President Jacob Zuma announced dramatic and brand-spanking new land reform plans addressing the National House of Traditional Leaders on Friday, saying government will undertake a "pre-colonial" land-audit and change the Constitution to facilitate restitution without compensation.
He told traditional leaders, convening in the Old House of Assembly at Parliament in Cape Town, that "land hunger is real" and proceeded to outline plans not mentioned in either the State of the Nation Address, the subsequent parliamentary debate or hinted at in the budget speech.
Mmusi Maimane, leader of the Democratic Alliance (DA), reacted sharply, calling on the African National Congress (ANC) to "rein in" the president: "He's gone rogue on land reform, contradicting both his own Cabinet and the ANC's parliamentary caucus."
Zuma told delegates government is looking at two critical interventions: the land audit and amendments to the Constitution.
His plans directly contradict his own caucus, who this week voted down a motion in the National Assembly to investigate the constitutional amendments Zuma is now championing. Jackson Mthembu, the ANC's chief whip, on Friday rejected criticism of Article 25, the so-called "property clause" in the Constitution, tweeting also on Friday that land reform failed because the ANC neglected to implement it properly.
Zuma's annual address to the traditional leaders is known for being controversial. This year he touted two constitutional amendments.
"First we must undertake a pre-colonial audit of land ownership, use and occupation patterns. Once the audit has been completed, a single law should be developed to address the issue of land restitution without compensation," Zuma said.
"The necessary constitutional amendments would then be undertaken to effect this process.
"We are also looking at the possible re-design and establishment of the National Land Claims Commission as a Chapter 9 Institution, so that it can have the necessary powers to help us reverse this historical injustice. This would also require a Constitutional amendment," he added.
This is the first time the issue of a "pre-colonial" audit has been referred to. He did however last week say government will amend laws to allow expropriation without compensation.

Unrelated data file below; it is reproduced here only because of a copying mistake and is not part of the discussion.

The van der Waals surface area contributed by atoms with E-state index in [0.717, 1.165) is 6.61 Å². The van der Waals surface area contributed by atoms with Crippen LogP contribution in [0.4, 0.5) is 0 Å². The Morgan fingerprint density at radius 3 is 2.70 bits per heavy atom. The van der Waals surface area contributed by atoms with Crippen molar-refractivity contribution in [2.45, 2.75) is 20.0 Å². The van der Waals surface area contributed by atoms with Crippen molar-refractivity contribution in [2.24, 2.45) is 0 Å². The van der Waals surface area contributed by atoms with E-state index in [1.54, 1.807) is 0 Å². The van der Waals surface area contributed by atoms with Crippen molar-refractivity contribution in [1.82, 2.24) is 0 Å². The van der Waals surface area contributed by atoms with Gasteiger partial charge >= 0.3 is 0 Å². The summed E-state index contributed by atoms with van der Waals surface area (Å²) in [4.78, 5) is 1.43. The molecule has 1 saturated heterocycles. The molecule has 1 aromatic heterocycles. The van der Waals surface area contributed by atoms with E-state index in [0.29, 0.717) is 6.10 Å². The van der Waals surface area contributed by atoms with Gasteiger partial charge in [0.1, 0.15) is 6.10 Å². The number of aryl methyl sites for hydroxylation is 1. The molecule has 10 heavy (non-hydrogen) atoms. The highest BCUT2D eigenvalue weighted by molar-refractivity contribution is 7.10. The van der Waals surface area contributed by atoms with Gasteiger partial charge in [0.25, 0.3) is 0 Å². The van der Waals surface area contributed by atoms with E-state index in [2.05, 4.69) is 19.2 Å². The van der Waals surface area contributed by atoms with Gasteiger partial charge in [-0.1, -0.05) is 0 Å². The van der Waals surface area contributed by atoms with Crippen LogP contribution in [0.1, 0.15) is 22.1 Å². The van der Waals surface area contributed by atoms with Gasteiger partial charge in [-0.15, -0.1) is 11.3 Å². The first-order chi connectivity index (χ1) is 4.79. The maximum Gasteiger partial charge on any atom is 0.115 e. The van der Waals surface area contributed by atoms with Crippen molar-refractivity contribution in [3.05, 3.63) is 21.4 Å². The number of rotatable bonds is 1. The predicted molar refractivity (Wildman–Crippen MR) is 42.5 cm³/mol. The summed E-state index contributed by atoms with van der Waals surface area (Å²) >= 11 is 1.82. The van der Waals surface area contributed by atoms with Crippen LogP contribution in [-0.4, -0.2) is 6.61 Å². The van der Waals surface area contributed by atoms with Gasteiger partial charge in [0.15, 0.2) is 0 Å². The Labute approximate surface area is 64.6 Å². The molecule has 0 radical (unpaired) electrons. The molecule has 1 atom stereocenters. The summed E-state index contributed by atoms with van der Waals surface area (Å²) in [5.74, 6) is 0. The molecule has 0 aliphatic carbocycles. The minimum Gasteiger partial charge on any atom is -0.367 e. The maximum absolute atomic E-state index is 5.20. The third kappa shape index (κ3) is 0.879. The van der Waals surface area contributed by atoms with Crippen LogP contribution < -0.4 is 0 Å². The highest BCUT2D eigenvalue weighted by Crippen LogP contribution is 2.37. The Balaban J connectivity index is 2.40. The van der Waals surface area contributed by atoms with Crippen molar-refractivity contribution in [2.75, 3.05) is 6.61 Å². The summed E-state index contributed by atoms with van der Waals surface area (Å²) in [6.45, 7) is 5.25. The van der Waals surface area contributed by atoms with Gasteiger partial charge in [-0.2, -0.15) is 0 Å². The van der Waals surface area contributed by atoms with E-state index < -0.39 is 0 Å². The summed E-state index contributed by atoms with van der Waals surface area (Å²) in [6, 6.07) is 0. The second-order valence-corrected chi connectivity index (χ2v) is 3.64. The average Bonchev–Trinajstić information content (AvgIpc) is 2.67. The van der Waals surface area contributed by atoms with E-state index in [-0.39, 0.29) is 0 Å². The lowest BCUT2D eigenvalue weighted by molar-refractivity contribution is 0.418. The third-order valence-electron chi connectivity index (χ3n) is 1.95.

Zuma said government is also considering establishing the National Land Claims Commission as a Chapter Nine institution, which will also require a constitutional amendment.
"All of this will require unity and common purpose and action in the country, to ensure redress and meaningful reconciliation. Naturally government and the governing party would want to ensure that this is an orderly process. We do not support chaos and illegal land grabs. Actions must be informed by the Constitution and the laws of the land," Zuma said.
Maimane lashed Zuma, saying his remarks show Zuma has no vision or policies of his own, only "dangerous rhetoric".
"Zuma states that the current constitutional provisions are a hindrance to meaningful land reform. This is just a dishonest attempt to excuse the ANC's own failures in government. In fact, it is corruption and bad policy that have been the greatest inhibitors to land redistribution and reform," Maimane said in a statement.
He accused Zuma of "whipping up emotions" and trying to escape the ANC's culpability in failed policies.
"Today was a perfect opportunity for President Zuma to address the issue of land ownership in rural areas that fall under the jurisdiction of Traditional Leaders. He could have echoed the call made by King Goodwill Zwelithini for security of tenure and title deeds for all rural residents living on communal land," Maimane said.
"But President Zuma is not interested in policies that help the people of South Africa."